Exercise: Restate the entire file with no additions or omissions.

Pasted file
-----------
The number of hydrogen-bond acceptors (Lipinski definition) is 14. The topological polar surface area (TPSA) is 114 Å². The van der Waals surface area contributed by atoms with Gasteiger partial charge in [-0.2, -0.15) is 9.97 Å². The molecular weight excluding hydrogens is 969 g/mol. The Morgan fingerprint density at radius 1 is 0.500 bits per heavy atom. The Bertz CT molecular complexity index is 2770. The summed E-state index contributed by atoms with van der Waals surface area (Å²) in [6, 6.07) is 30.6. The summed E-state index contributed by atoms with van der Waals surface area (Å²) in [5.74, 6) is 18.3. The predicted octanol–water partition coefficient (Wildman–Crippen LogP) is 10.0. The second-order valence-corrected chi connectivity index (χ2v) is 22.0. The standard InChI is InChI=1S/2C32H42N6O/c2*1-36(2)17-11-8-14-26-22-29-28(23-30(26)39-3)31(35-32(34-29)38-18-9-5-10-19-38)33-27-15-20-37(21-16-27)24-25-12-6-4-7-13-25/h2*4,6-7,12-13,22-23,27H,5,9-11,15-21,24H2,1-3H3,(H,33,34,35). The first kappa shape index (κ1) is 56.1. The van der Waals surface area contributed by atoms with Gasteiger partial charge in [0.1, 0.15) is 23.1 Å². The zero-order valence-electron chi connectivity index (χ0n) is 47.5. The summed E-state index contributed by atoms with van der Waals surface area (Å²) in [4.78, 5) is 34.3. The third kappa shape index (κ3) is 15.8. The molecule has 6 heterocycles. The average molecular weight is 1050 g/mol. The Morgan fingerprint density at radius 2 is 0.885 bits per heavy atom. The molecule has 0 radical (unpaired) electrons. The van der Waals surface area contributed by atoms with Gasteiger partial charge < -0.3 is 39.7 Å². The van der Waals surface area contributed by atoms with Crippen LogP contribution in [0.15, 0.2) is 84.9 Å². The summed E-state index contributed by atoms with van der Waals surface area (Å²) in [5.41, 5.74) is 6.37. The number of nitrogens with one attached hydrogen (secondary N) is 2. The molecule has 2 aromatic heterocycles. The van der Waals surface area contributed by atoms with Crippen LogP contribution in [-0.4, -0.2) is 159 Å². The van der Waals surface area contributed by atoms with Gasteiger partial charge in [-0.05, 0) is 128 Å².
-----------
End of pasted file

The number of hydrogen-bond acceptors (Lipinski definition) is 14. The topological polar surface area (TPSA) is 114 Å². The van der Waals surface area contributed by atoms with Gasteiger partial charge in [-0.2, -0.15) is 9.97 Å². The molecular weight excluding hydrogens is 969 g/mol. The Morgan fingerprint density at radius 1 is 0.500 bits per heavy atom. The Bertz CT molecular complexity index is 2770. The summed E-state index contributed by atoms with van der Waals surface area (Å²) in [6, 6.07) is 30.6. The summed E-state index contributed by atoms with van der Waals surface area (Å²) in [5.74, 6) is 18.3. The predicted octanol–water partition coefficient (Wildman–Crippen LogP) is 10.0. The second-order valence-corrected chi connectivity index (χ2v) is 22.0. The standard InChI is InChI=1S/2C32H42N6O/c2*1-36(2)17-11-8-14-26-22-29-28(23-30(26)39-3)31(35-32(34-29)38-18-9-5-10-19-38)33-27-15-20-37(21-16-27)24-25-12-6-4-7-13-25/h2*4,6-7,12-13,22-23,27H,5,9-11,15-21,24H2,1-3H3,(H,33,34,35). The first kappa shape index (κ1) is 56.1. The van der Waals surface area contributed by atoms with Gasteiger partial charge in [0.1, 0.15) is 23.1 Å². The zero-order valence-electron chi connectivity index (χ0n) is 47.5. The summed E-state index contributed by atoms with van der Waals surface area (Å²) in [4.78, 5) is 34.3. The third kappa shape index (κ3) is 15.8. The molecule has 6 heterocycles. The average molecular weight is 1050 g/mol. The Morgan fingerprint density at radius 2 is 0.885 bits per heavy atom. The molecule has 0 radical (unpaired) electrons. The van der Waals surface area contributed by atoms with Gasteiger partial charge < -0.3 is 39.7 Å². The van der Waals surface area contributed by atoms with Crippen LogP contribution in [0.15, 0.2) is 84.9 Å². The summed E-state index contributed by atoms with van der Waals surface area (Å²) in [5.41, 5.74) is 6.37. The number of nitrogens with one attached hydrogen (secondary N) is 2. The molecule has 2 aromatic heterocycles. The van der Waals surface area contributed by atoms with Crippen LogP contribution in [-0.4, -0.2) is 159 Å². The van der Waals surface area contributed by atoms with Gasteiger partial charge in [-0.05, 0) is 128 Å².